QUINN: New energy code is already obsolete

Keywords Opinion / Viewpoint

Bowden QuinnIndiana’s new energy code for residential buildings takes effect April 5. Replacing a 1992 code, this is a major step forward for Indiana that will be of significant benefit for new home buyers. However, it’s already time to adopt newer energy codes.

It isn’t surprising if the state Fire Prevention and Building Safety Commission is reluctant to resume the process of adopting a new residential energy code. A review committee spent almost two years amending the state’s entire residential building code only to have the State Budget Agency reject most of it in late 2010 because the administration felt it would raise the cost of houses too high at a time when the market was depressed.

The budget agency allowed the energy section of the proposed code to go forward because the costs that it adds to the price of houses are quickly compensated by the reduced energy bills that homeowners have in more energy-efficient houses.

The new code is equivalent to the 2009 International Energy Conservation Code, which was the most modern version at the time the committee started its review. But energy codes are revised every three years, so now there is a 2012 code that is significantly better than the 2009 version.

Adopting the new code would result in even greater savings for Indiana home buyers. The Building Code Assistance Project recently analyzed the impact of upgrading from the 2009 code to the 2012 code in Illinois, which is in the same two climate zones as Indiana. It determined that a few months’ worth of lower energy bills would compensate for the increased cost of a mortgage for a typical house built to the latest code.

In northern Illinois (climate zone 5), the 2012 code would add $1,513 to the cost of a 2,400-square-foot single-family home but lower energy bills by about $397 a year, according to the study. When factoring the additional construction costs and energy savings into a typical 30-year mortgage, the homeowner starts saving money in 11 months.

A house in southern Illinois (climate zone 4) would cost from $958 to $1,775 more depending upon the type of wall the builder chooses and save from $407 to $424 a year in energy bills. The payback time would be from seven to 13 months.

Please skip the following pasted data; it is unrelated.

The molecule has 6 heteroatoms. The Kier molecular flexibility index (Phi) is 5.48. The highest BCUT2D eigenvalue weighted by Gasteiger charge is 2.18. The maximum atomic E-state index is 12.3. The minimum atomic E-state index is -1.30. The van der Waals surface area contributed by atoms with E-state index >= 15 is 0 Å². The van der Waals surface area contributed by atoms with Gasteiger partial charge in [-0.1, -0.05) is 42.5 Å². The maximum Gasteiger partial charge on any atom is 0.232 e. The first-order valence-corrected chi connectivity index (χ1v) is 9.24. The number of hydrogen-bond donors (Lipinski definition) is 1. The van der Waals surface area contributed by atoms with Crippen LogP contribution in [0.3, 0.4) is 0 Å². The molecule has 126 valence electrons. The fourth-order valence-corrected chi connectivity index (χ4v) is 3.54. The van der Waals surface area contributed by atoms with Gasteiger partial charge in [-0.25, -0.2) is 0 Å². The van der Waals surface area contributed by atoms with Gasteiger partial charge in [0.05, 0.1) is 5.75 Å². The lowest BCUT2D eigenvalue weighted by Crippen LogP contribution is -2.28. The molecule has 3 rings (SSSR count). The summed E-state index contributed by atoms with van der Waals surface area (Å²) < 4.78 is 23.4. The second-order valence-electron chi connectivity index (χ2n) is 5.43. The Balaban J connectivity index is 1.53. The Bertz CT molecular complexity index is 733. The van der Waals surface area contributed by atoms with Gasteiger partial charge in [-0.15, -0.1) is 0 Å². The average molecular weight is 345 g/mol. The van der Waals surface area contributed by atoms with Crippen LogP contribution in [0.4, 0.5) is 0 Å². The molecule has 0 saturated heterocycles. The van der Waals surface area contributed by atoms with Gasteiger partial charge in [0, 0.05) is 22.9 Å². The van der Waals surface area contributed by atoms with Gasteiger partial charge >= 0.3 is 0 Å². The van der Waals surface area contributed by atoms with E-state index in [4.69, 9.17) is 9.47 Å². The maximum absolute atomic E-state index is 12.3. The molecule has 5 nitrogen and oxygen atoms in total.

Once past the breakeven point, the more energy-efficient homes would be putting dollars into their owners’ bank accounts every month for as long as they own their homes. That means hundreds of extra dollars every year could be spent in the local economy, creating jobs and helping businesses prosper.

In 2009, Illinois passed an Energy Efficient Buildings Act that requires the state to adopt the newest version of the code within nine months of its publication, to be effective three months later. So people in Illinois who buy newly built homes this year can expect to see those savings.

We could be realizing the same benefits here in Indiana. Lawmakers should move the residential energy code into the Indiana Energy Conservation Code, which currently just has the standard for commercial buildings.

The building commission should then establish a committee that focuses on updating the two energy codes. This committee could review the latest model codes, which are revised on different three-year cycles, amend them to suit Indiana’s specific needs and submit their revised versions to the commission for prompt adoption.

To avoid further delay—since the Legislature won’t meet for another nine months—Gov. Mitch Daniels should instruct the commission to begin the adoption process immediately for the 2012 residential energy code and for the 2010 commercial code. Delay is just wasting money.•


Bowden Quinn is conservation program coordinator for the Sierra Club, Hoosier Chapter. Views expressed here are the writer’s. Send comments on this column to [email protected]

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